Guest Post: “7 Quick Ways for Reducing Food Waste at the Farmer’s Market”

Erich Lawson is passionate about saving the environment through effective recycling techniques and modern innovations. He works with Compactor Management Company and writes on a variety of topics related to recycling, including tips and advice on how balers, compactors and shredders can be used to reduce industrial waste. He loves helping businesses understand how to lower their monthly garbage bills and increase revenue from recycling.

Farmer’s markets are a great way to boost local economies and provide people with fresh produce. They are also a great way to promote sustainability and endorse sustainable initiatives. These public and recurring gatherings of farmers directly sell the food they produce to the customers.


Farmer’s markets accelerate mutual bonding and relationships between farmers and the community. By getting a middleman out of the picture, farmers receive more dollars, and buyers get fresh out-of-the-farm foods.

Although these markets are beneficial for both farmers and buyers, huge food waste is seen there. Here are some quick tips for reducing food waste at the farmer’s market:

  1. Store right

If your product is rotting within a few days, there is a high possibility that you are storing incompatible fruits and veggies together.

Avoid packing foods that give out high levels of ethylene gas together with ethylene-sensitive foods. Ethylene gas is a ripening agent, and it will speed up the decaying process of ethylene-sensitive foods and increase food waste.


  1. Give the ugly produce some love as well

The heavy influence of cosmetic standards on the market causes food wastage. Most odd-shaped vegetables and fruits do not make it into grocery stores, but you can find these delicious specimens in the farmer’s markets. Creating a demand for these produce will prevent them from going to waste.


  1. Leftovers are tasty!

Promoting leftovers will cause less food waste. You can teach people to add a tasty twist to the leftovers by tossing them in salads or scrambled eggs. Some curries and soups taste even better on the second day.

Using chicken bones or vegetable scraps to make stock is putting the food waste to good use. By toasting stale bread into croutons, you can add them into your soups or salads and even on top of the rice.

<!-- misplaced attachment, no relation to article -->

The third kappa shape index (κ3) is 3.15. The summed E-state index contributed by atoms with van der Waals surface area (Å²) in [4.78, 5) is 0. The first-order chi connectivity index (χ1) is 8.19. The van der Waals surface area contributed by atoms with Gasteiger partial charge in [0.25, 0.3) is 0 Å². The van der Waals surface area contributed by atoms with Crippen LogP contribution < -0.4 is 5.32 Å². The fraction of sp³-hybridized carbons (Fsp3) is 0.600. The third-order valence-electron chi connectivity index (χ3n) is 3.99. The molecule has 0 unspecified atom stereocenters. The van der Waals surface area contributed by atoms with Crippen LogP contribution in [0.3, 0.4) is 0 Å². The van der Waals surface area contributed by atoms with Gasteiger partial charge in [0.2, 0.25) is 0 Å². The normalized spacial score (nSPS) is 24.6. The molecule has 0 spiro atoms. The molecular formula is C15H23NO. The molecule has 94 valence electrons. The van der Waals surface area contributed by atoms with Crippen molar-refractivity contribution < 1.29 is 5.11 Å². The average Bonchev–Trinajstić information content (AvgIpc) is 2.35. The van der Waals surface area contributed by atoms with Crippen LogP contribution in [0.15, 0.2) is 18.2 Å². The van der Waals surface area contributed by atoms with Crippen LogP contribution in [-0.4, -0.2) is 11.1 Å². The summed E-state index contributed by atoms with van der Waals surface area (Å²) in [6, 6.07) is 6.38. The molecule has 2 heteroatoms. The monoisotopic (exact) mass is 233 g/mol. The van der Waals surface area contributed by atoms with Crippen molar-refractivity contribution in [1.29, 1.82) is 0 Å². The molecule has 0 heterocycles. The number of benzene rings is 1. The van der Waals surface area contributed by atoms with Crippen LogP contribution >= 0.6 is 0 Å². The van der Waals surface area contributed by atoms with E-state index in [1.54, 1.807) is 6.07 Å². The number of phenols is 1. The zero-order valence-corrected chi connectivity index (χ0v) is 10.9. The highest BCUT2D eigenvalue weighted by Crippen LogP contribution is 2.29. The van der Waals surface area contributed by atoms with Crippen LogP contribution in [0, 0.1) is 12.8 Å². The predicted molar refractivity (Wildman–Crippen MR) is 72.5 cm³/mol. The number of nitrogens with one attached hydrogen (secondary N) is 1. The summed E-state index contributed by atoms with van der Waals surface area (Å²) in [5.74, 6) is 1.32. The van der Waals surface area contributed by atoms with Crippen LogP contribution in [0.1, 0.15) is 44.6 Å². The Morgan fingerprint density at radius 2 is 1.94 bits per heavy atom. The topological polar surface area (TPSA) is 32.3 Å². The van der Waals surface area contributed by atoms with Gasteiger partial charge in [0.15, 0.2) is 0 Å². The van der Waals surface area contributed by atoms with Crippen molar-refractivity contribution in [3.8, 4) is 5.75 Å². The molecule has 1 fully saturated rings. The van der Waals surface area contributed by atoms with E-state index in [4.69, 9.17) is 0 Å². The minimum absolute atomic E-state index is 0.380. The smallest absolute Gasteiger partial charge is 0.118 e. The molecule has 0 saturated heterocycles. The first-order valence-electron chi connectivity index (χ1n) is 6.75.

1. Reusable dishes

Some farmer’s markets have the rule of requiring hot-food vendors to serve their foods in reusable dishes and silverware. Reusable products reduce non-food wastes.


  1. Carry reusable bags & totes instead of plastic bags

To reduce the use of single-use plastics, you need to give people alternatives to them. Reusable bags and totes are a great way to reduce the wastage caused by single-use plastic.

Plastic bags take anywhere between 15 to 1,000 years to break down if they make it into a landfill and not into the ocean or floating in your neighborhood. This is damaging to the environment.

Selling your food in reusable bags and totes will encourage more people to use it and reduce plastic-produced pollution.


  1. Use products & packaging that are recyclable or compostable

Packaging your products in recyclable materials and compostable bags is an excellent way to reduce plastic-causing pollution.


  1. Use a food composter for the wasted food

Composting is the natural process of decomposition that turns organic materials like garden waste and vegetable scraps into dark, earthy-smelling material called compost. Composts are used to fertilize and improve productivity the soil.

Flipping wasted food into a food composter and turning it into compost will benefit the environment as it is rich in nutrients and is great for your garden, shrubs, and indoor plants.

Bottom Line

In the US, only 5% of the wasted food is composted, making uneaten food one of the largest components of municipal waste. This food gradually breaks down to form methane, a greenhouse gas, which is 86 times more potent than carbon dioxide.

Food waste is also one of the leading causes of freshwater pollution, and it is responsible for over 25% of all freshwater consumption in the US every year.

According to a survey, food production in the US uses 15.7% of the total energy budget, 50% of all land, and 80% of all freshwater. Given all the resources demanded for food production, it is everyone’s responsibility to reduce food waste.